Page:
"Lectio divina," an antique scriptural meditative practice, is an ideal way for modern Catholics to unplug from worldly distractions and establish holy intimacy, enduring friendship and fruitful companionship with Jesus Christ, according to Trappist Brother Simeon Leiva.
Brother Leiva, a Scripture scholar and monk at St. Joseph's Abbey in Spencer, Mass., said encountering the living Christ in shared knowledge and love is transformative and challenging. "The word of God must never be a calming narcotic. God calls us out of our comfort zone and offers us new life on his own conditions," he said.
"The movement toward Jesus requires bravery and generosity and is both exciting and frightening," Brother Leiva said."Lectio divina" -- "the reading of the sacred" or "the divine reading" -- dates from the second century. It uses a pattern of reading, reflection, prayer, thought and action to meditate on short scriptural passages.
Brother Leiva addressed priests of the Archdiocese of New York Dec. 9 at the American Bible Society's launch of two books dedicated to the practice: "The Catholic Prayer Bible -- 'Lectio Divina' Edition" and "Pray With the Bible, Meditate With the Word -- a Manual for the Prayerful
Reading of the Bible."
The new books are a timely reaction to a post-synodal article in which Pope Benedict XVI urged Christians to get to know the Scriptures better."Verbum Domini" ("The Word of the Lord") is an apostolic exhortation on the 2008 Synod of Bishops on the Word of God. In it and in earlier statements, Pope Benedict optional "lectio divina" as an effective way to encounter Christ in Scripture and respond with openness and generosity.
Brother Leiva said "lectio divina" cultivates the human heart to activate to its uppermost potential and helps bring Christian souls to their natural state with Jesus Christ at the center of their being. "Union with Jesus is the whole of my life and my association with him is the primal relationship that invigorates all others," he said.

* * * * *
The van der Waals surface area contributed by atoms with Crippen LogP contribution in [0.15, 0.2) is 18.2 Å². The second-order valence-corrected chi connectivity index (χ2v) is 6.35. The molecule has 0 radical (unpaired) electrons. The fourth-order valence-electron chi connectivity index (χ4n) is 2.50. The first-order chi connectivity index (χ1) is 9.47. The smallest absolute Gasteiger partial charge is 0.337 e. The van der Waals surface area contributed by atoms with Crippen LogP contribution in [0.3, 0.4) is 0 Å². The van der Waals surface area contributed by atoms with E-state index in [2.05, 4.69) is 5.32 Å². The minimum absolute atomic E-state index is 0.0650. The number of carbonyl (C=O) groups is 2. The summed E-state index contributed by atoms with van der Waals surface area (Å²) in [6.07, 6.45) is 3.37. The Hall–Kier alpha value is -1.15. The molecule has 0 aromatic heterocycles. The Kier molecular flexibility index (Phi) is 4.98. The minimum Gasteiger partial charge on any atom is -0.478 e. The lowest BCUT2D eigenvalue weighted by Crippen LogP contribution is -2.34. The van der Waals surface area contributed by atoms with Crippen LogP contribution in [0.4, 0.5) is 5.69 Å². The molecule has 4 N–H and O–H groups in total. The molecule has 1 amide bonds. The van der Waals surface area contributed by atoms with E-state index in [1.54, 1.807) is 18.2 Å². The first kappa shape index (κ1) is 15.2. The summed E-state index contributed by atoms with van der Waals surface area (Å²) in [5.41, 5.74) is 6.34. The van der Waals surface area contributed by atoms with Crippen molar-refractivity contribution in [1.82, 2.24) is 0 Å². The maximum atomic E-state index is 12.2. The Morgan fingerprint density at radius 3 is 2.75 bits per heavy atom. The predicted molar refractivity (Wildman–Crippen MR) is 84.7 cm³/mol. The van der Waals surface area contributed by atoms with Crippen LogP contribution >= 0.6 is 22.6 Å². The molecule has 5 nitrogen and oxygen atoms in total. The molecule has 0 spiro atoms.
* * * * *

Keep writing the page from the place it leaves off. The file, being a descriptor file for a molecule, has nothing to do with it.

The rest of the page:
He described "lectio divina" as leisurely, ruminative, cordial, contemplative, disinterested, provocative, ecclesial and mystagogical. "Each session of 'lectio' is a unassuming foretaste of heavenly experiences," he said. He called "lectio divina" a tool to "make our lives themselves a living exegesis of the Word."
Brother Leiva told Catholic News Service that "lectio divina" is "a Catholic way to decompress and pray at the same time. For whatever reason you practice it, it requires you to slow down and unplug yourself. It's healthy and it's very achievable."
Paraphrasing St. Bernard, the Trappist said, "'Stay at home, you may receive an significant visitor.' "'Lectio divina' is coming home to oneself."Mario Paredes, presidential liaison to the American Bible Society's Catholic ministries, said the "lectio divina" initiative is an effort to get the Bible read. "We have studies that show there is an excess of Bibles, three to five in each household, but the problem is that no one is reading them," Paredes said. "We're uneven tactics. 'Lectio divina' is not a Bible course, but an invitation to read the Bible carefully."
Paredes said the Bible society provides the "lectio divina" materials in English and Spanish and organizes and subsidizes training sessions for parish leaders in dioceses across the United States. He said 2,000 people attended training in Los Angeles, San Antonio, Miami, Houston, Brooklyn, N.Y., Chicago, Newark, N.J., and Norwich and Bridgeport, Conn., and are now training others.
Paredes said "lectio divina" is an effective tool to "redirect the enthusiasm of the charismatic movement."He told CNS, "There are many charismatic groups that read and interpret the Bible in a very free way. 'Lectio divina' helps people really know and develop a reading of Scripture within the framework of the teaching and tradition of the church."